I just turned 38 which made me realize I had not published any new work in exactly one year, since I wrote an essay about women not being believed and Rebecca Solnit’s essay “Cassandra Among The Creeps” after Trump’s infamous bus comments. It’s been a year since the election too. I think these two things are connected: as Toni Morrison said,
“This is precisely the time when artists go to work. There is no time for despair, no place for self-pity, no need for silence, no room for fear. We speak, we write, we do language. That is how civilizations heal.”
Yet I have felt the need for stillness, for reflection, and for, even, silence. Turning inward before output is possible. Or at least that’s my theory for not having written (nonfiction, at least).
I drive by a giant banner of the Toni Morrison quote reminding me to get to work every day as I enter the UCSC campus to teach a course on writing about social justice. I feel odd that this year I am not writing about it myself, especially in light of the Weinstein saga and the floodgates that opened, and especially as a feminist and writer – and feminist writer. But I’ve been working behind the scenes on some new projects: a short story about the effects of climate change, automation, AI, and the Trump presidency 100 years from now. And my novel, The Distractions. But as my mother would tell you, I don’t like talking about works in progress. Maybe I don’t want to jinx it. Or expend energy that I should reserve for the work.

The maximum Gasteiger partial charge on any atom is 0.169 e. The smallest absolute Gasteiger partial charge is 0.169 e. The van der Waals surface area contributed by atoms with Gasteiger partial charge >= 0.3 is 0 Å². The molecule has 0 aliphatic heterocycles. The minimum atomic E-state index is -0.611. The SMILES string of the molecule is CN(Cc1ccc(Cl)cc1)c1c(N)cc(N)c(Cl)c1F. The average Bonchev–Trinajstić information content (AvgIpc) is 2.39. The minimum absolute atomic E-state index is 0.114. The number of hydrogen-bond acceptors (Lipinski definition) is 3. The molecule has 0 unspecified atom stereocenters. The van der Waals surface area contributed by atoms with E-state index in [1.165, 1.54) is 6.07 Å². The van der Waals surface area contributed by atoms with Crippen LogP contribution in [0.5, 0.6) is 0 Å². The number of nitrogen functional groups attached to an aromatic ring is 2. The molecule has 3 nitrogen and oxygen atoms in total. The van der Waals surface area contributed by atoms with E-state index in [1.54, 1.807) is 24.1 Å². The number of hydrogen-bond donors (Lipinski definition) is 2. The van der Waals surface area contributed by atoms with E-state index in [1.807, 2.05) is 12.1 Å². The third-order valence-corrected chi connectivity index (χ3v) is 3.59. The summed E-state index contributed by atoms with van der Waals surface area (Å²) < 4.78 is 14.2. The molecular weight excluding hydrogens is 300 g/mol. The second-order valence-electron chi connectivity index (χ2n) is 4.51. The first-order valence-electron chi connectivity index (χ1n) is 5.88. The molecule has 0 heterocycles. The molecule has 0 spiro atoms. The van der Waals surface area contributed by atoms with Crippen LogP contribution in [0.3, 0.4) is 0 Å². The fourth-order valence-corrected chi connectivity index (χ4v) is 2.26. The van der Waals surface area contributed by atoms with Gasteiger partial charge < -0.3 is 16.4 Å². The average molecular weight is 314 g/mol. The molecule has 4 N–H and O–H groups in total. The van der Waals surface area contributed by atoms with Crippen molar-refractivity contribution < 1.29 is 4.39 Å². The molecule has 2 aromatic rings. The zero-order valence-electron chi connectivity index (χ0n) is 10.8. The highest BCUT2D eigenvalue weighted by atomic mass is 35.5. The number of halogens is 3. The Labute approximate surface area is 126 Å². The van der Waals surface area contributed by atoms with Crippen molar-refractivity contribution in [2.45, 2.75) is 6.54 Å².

Fiction has been calling me back lately, I think because the world in reality right now is just so bizarre. Morrison is right. Art is refuge, art is expression, and art is necessary in times when mass-scale healing is required. Times like now. And fiction, I’ve found, takes more time. So, back to it.